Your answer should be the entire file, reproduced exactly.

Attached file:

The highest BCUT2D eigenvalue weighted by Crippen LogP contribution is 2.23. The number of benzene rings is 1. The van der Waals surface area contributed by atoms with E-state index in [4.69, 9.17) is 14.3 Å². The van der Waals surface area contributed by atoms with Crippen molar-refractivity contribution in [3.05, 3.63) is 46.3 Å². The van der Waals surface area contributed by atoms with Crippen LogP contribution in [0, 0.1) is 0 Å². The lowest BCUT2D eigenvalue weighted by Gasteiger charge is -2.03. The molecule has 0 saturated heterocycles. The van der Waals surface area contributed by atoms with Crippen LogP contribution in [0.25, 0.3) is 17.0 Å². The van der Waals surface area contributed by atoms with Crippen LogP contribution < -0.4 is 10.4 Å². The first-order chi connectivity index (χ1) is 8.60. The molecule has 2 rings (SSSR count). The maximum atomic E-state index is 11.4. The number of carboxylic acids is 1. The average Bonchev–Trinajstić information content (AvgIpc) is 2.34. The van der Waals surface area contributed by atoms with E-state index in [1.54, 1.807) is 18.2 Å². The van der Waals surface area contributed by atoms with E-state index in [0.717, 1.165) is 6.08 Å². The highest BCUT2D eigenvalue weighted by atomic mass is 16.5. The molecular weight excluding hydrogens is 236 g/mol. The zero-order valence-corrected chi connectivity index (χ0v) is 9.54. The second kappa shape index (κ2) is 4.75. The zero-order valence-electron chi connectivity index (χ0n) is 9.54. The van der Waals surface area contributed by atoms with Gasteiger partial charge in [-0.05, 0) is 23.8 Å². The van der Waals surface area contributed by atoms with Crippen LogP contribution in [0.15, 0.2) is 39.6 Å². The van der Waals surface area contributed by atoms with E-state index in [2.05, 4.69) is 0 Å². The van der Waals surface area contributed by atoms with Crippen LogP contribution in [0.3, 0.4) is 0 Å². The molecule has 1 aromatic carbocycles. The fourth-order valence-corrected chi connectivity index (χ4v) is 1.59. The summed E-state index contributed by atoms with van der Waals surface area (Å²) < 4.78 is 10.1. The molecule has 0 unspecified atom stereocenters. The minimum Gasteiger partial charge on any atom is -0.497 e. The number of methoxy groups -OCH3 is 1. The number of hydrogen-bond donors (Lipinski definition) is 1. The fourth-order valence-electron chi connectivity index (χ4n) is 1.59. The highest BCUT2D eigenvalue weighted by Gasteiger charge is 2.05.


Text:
The highest BCUT2D eigenvalue weighted by Crippen LogP contribution is 2.23. The number of benzene rings is 1. The van der Waals surface area contributed by atoms with E-state index in [4.69, 9.17) is 14.3 Å². The van der Waals surface area contributed by atoms with Crippen molar-refractivity contribution in [3.05, 3.63) is 46.3 Å². The van der Waals surface area contributed by atoms with Crippen LogP contribution in [0, 0.1) is 0 Å². The lowest BCUT2D eigenvalue weighted by Gasteiger charge is -2.03. The molecule has 0 saturated heterocycles. The van der Waals surface area contributed by atoms with Crippen LogP contribution in [0.25, 0.3) is 17.0 Å². The van der Waals surface area contributed by atoms with Crippen LogP contribution < -0.4 is 10.4 Å². The first-order chi connectivity index (χ1) is 8.60. The molecule has 2 rings (SSSR count). The maximum atomic E-state index is 11.4. The number of carboxylic acids is 1. The average Bonchev–Trinajstić information content (AvgIpc) is 2.34. The van der Waals surface area contributed by atoms with E-state index in [1.54, 1.807) is 18.2 Å². The van der Waals surface area contributed by atoms with E-state index in [0.717, 1.165) is 6.08 Å². The highest BCUT2D eigenvalue weighted by atomic mass is 16.5. The molecular weight excluding hydrogens is 236 g/mol. The zero-order valence-corrected chi connectivity index (χ0v) is 9.54. The second kappa shape index (κ2) is 4.75. The zero-order valence-electron chi connectivity index (χ0n) is 9.54. The van der Waals surface area contributed by atoms with Gasteiger partial charge in [-0.05, 0) is 23.8 Å². The van der Waals surface area contributed by atoms with Crippen LogP contribution in [0.15, 0.2) is 39.6 Å². The van der Waals surface area contributed by atoms with E-state index in [2.05, 4.69) is 0 Å². The van der Waals surface area contributed by atoms with Crippen LogP contribution in [0.3, 0.4) is 0 Å². The molecule has 1 aromatic carbocycles. The fourth-order valence-corrected chi connectivity index (χ4v) is 1.59. The summed E-state index contributed by atoms with van der Waals surface area (Å²) < 4.78 is 10.1. The molecule has 0 unspecified atom stereocenters. The minimum Gasteiger partial charge on any atom is -0.497 e. The number of methoxy groups -OCH3 is 1. The number of hydrogen-bond donors (Lipinski definition) is 1. The fourth-order valence-electron chi connectivity index (χ4n) is 1.59. The highest BCUT2D eigenvalue weighted by Gasteiger charge is 2.05.